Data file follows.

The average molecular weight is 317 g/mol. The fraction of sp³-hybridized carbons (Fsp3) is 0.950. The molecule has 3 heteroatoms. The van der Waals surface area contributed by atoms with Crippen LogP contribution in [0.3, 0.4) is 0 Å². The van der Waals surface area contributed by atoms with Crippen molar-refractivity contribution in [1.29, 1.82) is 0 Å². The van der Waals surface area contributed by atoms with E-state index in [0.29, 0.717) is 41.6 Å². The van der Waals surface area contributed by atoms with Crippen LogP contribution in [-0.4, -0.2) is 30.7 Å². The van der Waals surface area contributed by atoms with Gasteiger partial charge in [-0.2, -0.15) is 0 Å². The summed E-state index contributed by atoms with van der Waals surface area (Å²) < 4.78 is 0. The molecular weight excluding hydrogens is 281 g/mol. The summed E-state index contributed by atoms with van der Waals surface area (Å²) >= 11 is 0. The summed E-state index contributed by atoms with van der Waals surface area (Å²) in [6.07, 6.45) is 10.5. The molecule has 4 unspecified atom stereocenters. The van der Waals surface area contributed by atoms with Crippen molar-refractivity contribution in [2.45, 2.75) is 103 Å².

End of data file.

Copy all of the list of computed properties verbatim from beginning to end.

The average molecular weight is 317 g/mol. The fraction of sp³-hybridized carbons (Fsp3) is 0.950. The molecule has 3 heteroatoms. The van der Waals surface area contributed by atoms with Crippen LogP contribution in [0.3, 0.4) is 0 Å². The van der Waals surface area contributed by atoms with Crippen molar-refractivity contribution in [1.29, 1.82) is 0 Å². The van der Waals surface area contributed by atoms with E-state index in [0.29, 0.717) is 41.6 Å². The van der Waals surface area contributed by atoms with Crippen LogP contribution in [-0.4, -0.2) is 30.7 Å². The van der Waals surface area contributed by atoms with Gasteiger partial charge in [-0.2, -0.15) is 0 Å². The summed E-state index contributed by atoms with van der Waals surface area (Å²) < 4.78 is 0. The molecular weight excluding hydrogens is 281 g/mol. The summed E-state index contributed by atoms with van der Waals surface area (Å²) >= 11 is 0. The summed E-state index contributed by atoms with van der Waals surface area (Å²) in [6.07, 6.45) is 10.5. The molecule has 4 unspecified atom stereocenters. The van der Waals surface area contributed by atoms with Crippen molar-refractivity contribution in [2.45, 2.75) is 103 Å².